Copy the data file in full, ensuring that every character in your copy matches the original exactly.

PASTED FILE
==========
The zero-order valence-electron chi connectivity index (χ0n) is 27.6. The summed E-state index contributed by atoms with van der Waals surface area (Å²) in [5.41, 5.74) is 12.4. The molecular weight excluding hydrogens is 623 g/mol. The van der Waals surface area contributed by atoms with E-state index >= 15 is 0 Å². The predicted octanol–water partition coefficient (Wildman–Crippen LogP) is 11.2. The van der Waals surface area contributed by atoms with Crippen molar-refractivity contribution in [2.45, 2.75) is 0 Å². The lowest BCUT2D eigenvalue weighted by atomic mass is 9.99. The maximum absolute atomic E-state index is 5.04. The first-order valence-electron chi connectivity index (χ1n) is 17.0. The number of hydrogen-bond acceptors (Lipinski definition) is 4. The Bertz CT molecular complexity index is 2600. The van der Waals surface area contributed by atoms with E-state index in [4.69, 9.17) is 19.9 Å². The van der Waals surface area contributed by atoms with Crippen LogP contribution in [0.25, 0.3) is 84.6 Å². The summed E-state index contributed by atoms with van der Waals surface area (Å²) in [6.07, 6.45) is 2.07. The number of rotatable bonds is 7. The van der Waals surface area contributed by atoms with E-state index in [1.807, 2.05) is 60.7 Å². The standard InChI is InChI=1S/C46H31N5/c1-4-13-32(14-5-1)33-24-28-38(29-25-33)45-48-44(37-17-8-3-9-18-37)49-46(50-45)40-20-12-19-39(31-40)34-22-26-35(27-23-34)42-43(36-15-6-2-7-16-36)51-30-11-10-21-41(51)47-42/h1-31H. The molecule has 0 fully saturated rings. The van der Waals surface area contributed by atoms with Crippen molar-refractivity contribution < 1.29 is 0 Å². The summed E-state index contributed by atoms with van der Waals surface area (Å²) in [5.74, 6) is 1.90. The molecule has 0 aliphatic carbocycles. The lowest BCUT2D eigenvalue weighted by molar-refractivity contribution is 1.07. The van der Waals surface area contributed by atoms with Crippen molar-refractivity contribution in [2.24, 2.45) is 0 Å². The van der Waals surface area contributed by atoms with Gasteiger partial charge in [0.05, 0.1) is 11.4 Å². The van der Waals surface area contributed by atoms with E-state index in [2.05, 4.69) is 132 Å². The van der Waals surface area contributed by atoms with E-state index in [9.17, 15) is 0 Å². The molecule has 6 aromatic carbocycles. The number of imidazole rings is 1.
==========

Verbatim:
The zero-order valence-electron chi connectivity index (χ0n) is 27.6. The summed E-state index contributed by atoms with van der Waals surface area (Å²) in [5.41, 5.74) is 12.4. The molecular weight excluding hydrogens is 623 g/mol. The van der Waals surface area contributed by atoms with E-state index >= 15 is 0 Å². The predicted octanol–water partition coefficient (Wildman–Crippen LogP) is 11.2. The van der Waals surface area contributed by atoms with Crippen molar-refractivity contribution in [2.45, 2.75) is 0 Å². The lowest BCUT2D eigenvalue weighted by atomic mass is 9.99. The maximum absolute atomic E-state index is 5.04. The first-order valence-electron chi connectivity index (χ1n) is 17.0. The number of hydrogen-bond acceptors (Lipinski definition) is 4. The Bertz CT molecular complexity index is 2600. The van der Waals surface area contributed by atoms with E-state index in [4.69, 9.17) is 19.9 Å². The van der Waals surface area contributed by atoms with Crippen LogP contribution in [0.25, 0.3) is 84.6 Å². The summed E-state index contributed by atoms with van der Waals surface area (Å²) in [6.07, 6.45) is 2.07. The number of rotatable bonds is 7. The van der Waals surface area contributed by atoms with E-state index in [1.807, 2.05) is 60.7 Å². The standard InChI is InChI=1S/C46H31N5/c1-4-13-32(14-5-1)33-24-28-38(29-25-33)45-48-44(37-17-8-3-9-18-37)49-46(50-45)40-20-12-19-39(31-40)34-22-26-35(27-23-34)42-43(36-15-6-2-7-16-36)51-30-11-10-21-41(51)47-42/h1-31H. The molecule has 0 fully saturated rings. The van der Waals surface area contributed by atoms with Crippen molar-refractivity contribution < 1.29 is 0 Å². The summed E-state index contributed by atoms with van der Waals surface area (Å²) in [5.74, 6) is 1.90. The molecule has 0 aliphatic carbocycles. The lowest BCUT2D eigenvalue weighted by molar-refractivity contribution is 1.07. The van der Waals surface area contributed by atoms with Crippen molar-refractivity contribution in [2.24, 2.45) is 0 Å². The van der Waals surface area contributed by atoms with Gasteiger partial charge in [0.05, 0.1) is 11.4 Å². The van der Waals surface area contributed by atoms with E-state index in [2.05, 4.69) is 132 Å². The van der Waals surface area contributed by atoms with E-state index in [9.17, 15) is 0 Å². The molecule has 6 aromatic carbocycles. The number of imidazole rings is 1.